Faith when you lose your parents

    Faith when you lose your parents

    By Robin Thomson . Published 2020-10-23

    BOLD-Living

    Shoko Thomson, who died living with Alzheimers, wrote this account in 2012, the year she was diagnosed


    Everybody lives by faith. Shoko’s background was very different from mine, growing up in Japan: She wrote this account in 2012, the year she was diagnosed with Alzheimer's:I was brought up in a loving and strict Buddhist home. Every morning, after waking up and washing my face I would kneel in front of the family altar in the guest room. My prayer was
    1. to be a good girl throughout the day
    2. to be kind to others and not to face any danger or illness, which would be the consequences of any bad actions, a punishment by Buddha.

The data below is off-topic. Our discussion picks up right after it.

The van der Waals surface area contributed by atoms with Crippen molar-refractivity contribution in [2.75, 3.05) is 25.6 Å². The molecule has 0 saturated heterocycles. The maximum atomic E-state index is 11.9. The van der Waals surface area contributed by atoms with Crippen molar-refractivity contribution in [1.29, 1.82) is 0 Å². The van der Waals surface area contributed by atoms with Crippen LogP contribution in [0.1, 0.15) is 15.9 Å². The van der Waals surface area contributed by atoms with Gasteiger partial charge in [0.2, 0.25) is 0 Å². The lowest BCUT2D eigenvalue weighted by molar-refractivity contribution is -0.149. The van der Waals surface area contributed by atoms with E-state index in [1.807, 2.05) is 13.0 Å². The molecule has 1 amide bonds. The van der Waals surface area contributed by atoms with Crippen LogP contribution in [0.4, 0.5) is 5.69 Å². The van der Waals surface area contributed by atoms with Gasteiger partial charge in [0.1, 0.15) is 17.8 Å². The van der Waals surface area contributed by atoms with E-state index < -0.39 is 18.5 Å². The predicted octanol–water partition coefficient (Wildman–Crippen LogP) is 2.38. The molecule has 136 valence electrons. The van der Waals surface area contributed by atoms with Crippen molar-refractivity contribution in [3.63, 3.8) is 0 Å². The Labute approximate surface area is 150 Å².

Everything went well at home and school until I was 12. That year, in March I lost my mother after her long illness with TB. Then in October my father had a heart attack and died. Our daily life continued as usual, because we were living with my grandparents, according to Japanese custom, as my father was the eldest son. But I suffered with the question: "What have I done to cause this tragedy? What did I do wrong?" When I asked the priest, who visited us very often, he spoke about karma from a previous life. Every night I used to look at the stars and talk to my parents with tears: “Where have you gone, Mother and Father?” I didn’t talk much to others and sank into my own shell. I lost motivation at school and quarrelled very often with my sister at home. There was an English missionary, Miss Dorothy Parr, who lived just opposite our house. She had been very kind to our family during my mother’s long illness and now she showed me a lot of affection. She also invited me to come to church. As she kept on asking me, my grandmother said, "Why don't you go to be polite, as she is so kind?" There I had a chance to read the Bible for the first time. I learned about Jesus, a sinless person who died on the cross to take the punishment for my sin and deal with my karma. I was aware of my wrong attitudes to my family. After some months I gladly prayed to Jesus to come into my life.When I woke next morning I had such peace which I could not explain. My behaviour changed: now I became more helpful in the housework, which I had quarrelled about with my sister. My grandmother saw the difference and welcomed it, even though it was a 'foreign' belief. When I was 18, I remember praying and telling God that I was willing to go anywhere to serve him. After leaving school I worked for some time in an office in Tokyo. Then I was given the opportunity to study the Bible in Chicago and London.On my way back to Japan, travelling the cheapest way on a French ship from Marseilles, I was introduced to a young man who had also studied theology and was going to India. We wrote letters and two years later we got engaged. We were married in 1969 and spent most of the next 20 years in India. I had not expected God to answer my prayer to go anywhere in the world in this way. It wasn’t always easy: I found the climate tiring and I hated dust. Sometimes Robin and I had quarrels and misunderstandings over our different languages and cultures, and as we related to India’s culture. But we made very deep friendships and always felt connected to India.Today I realise that I have lots of faults and do not do plenty of things that I should be doing. But my experience of Jesus is not just in the past. I can experience his forgiveness every day. Sometimes it can be a struggle. It's not something automatic. But it's real.

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